Normality, molality, molarity, mole fraction, ppm, as measures of concentration. Definition of the above with examples. Simple problems based on the above.
Electrolytic and electrochemical cells. Redox reactions in electrochemical cells. Electromotive Force (emf) of a cell, standard electrode potential, Nernst equation and its application to chemical cells. Relation between Gibbs energy change and emf of a cell.
Conductance in electrolytic solutions, specific, equivalent and molar conductivity, variations of conductivity with concentration, graphs; Kohlrausch’s Law of electrolysis and Faraday’s Laws of electrolysis. Dry cell and lead accumulator, fuel cells, corrosion.
Meaning of Chemical Kinetics – slow and fast reactions. Rate of a reaction – average and instantaneous rate (graphical representation). Factors affecting rate of reaction: surface area, nature of reactants, concentration, temperature, catalyst and radiation. Order and molecularity of a reaction, rate law and specific rate constant. Integrated rate equations and half-life (only for zero and first order reactions), concept of collision theory (elementary idea, no mathematical treatment). Concept of threshold and activation energy, Arrhenius equation.
Effect of temperature on the rate constant of a reaction: Arrhenius equation – K=Ae-Ea/RT, Meaning of the symbols of Arrhenius equation, related graph, evaluation of Ea and A from the graph, meaning of slope of the graph, conversion from exponential to log form of the equation, relationship between the increase in temperature and the number of collisions. Numerical based on Arrhenius equation.
Absorption and Adsorption – physisorption and chemisorption, factors affecting adsorption of gases on solids and liquids. Catalysis; homogenous and heterogenous, activity and selectivity.
Colloidal state distinction between true solutions, colloids and suspension; lyophilic, lyophobic multimolecular, macromolecular and associated colloids; properties of colloids; Brownian movement, Tyndall effect, coagulation and electrophoresis. Emulsion – types of emulsions.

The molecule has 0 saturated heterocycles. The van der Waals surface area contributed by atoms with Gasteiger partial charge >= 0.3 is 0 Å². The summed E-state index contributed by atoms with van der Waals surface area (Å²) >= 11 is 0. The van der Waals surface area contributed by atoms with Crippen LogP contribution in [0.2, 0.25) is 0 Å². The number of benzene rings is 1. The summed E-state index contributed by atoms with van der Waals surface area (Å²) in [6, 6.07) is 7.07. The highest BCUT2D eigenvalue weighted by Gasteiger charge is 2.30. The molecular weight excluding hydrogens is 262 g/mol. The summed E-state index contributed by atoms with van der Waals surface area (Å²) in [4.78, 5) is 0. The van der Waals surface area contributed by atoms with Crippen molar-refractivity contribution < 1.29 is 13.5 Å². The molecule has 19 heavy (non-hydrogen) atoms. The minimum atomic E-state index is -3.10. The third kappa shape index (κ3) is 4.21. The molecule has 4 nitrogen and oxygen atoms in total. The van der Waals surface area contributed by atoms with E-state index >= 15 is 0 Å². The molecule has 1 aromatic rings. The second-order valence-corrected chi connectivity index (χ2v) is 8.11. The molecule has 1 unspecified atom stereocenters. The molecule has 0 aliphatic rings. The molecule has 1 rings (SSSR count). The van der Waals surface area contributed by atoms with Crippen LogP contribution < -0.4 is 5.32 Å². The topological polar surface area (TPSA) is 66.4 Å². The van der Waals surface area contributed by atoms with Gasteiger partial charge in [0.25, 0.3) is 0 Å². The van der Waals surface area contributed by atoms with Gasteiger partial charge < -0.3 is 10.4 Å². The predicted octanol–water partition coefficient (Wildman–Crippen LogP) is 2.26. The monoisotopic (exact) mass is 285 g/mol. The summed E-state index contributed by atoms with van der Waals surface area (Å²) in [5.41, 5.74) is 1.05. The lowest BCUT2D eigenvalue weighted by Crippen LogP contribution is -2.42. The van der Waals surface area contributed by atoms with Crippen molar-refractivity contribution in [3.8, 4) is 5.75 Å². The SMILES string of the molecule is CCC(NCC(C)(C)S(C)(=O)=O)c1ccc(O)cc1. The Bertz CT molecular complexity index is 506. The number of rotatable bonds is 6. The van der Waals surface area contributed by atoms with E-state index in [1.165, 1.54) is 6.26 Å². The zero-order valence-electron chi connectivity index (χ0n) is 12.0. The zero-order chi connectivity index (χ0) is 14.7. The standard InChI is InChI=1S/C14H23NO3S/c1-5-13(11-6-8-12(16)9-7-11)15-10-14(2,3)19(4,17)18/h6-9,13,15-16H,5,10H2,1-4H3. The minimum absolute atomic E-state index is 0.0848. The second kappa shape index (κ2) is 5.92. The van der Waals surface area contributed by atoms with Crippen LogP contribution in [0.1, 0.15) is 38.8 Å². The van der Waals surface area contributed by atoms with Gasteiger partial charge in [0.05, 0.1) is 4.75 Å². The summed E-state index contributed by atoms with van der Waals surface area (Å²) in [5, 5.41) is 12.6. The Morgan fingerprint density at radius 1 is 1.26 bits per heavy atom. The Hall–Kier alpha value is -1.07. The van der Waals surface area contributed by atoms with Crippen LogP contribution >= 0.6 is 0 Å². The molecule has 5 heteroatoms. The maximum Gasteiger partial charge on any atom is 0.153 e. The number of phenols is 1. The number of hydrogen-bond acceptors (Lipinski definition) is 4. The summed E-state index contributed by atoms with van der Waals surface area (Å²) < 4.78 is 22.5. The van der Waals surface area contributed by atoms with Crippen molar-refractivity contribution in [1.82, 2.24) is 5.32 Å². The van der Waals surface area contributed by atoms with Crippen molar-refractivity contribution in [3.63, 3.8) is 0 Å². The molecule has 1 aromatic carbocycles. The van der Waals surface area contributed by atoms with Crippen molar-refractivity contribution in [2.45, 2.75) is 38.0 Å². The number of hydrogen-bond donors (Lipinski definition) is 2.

Colloidal State: Thomas Graham classified the substances as crystalloid and colloid, classification of substances on the basis of the particle size i.e. true solution, sol and suspension, colloidal system is heterogeneous. lyophilic and lyophobic colloid;, classification of colloidal solutions as micro, macro and associated colloids.
Preparation of lyophilic colloids. Preparation of lyophobic colloids by colloid mill, peptization, Bredig’s arc method, oxidation, reduction, double decomposition and exchange of solvent method, purification of colloids (dialysis, ultrafiltration, and ultracentrifugation).
Properties of colloidal solutions:Brownian movement, Tyndall effect, coagulation, electrophoresis (movement of dispersed phase), Protection of colloids, Gold number and Hardy- Schulze rule. Emulsions, surfactants, micelles (only definition and examples).
Application of colloids and emulsions in daily life.
Metals: metallurgy, ores, principles and methods of extraction – concentration, oxidation, reduction, electrolytic refining. Occurrence and principles of extraction of aluminium, copper, zinc, iron and silver.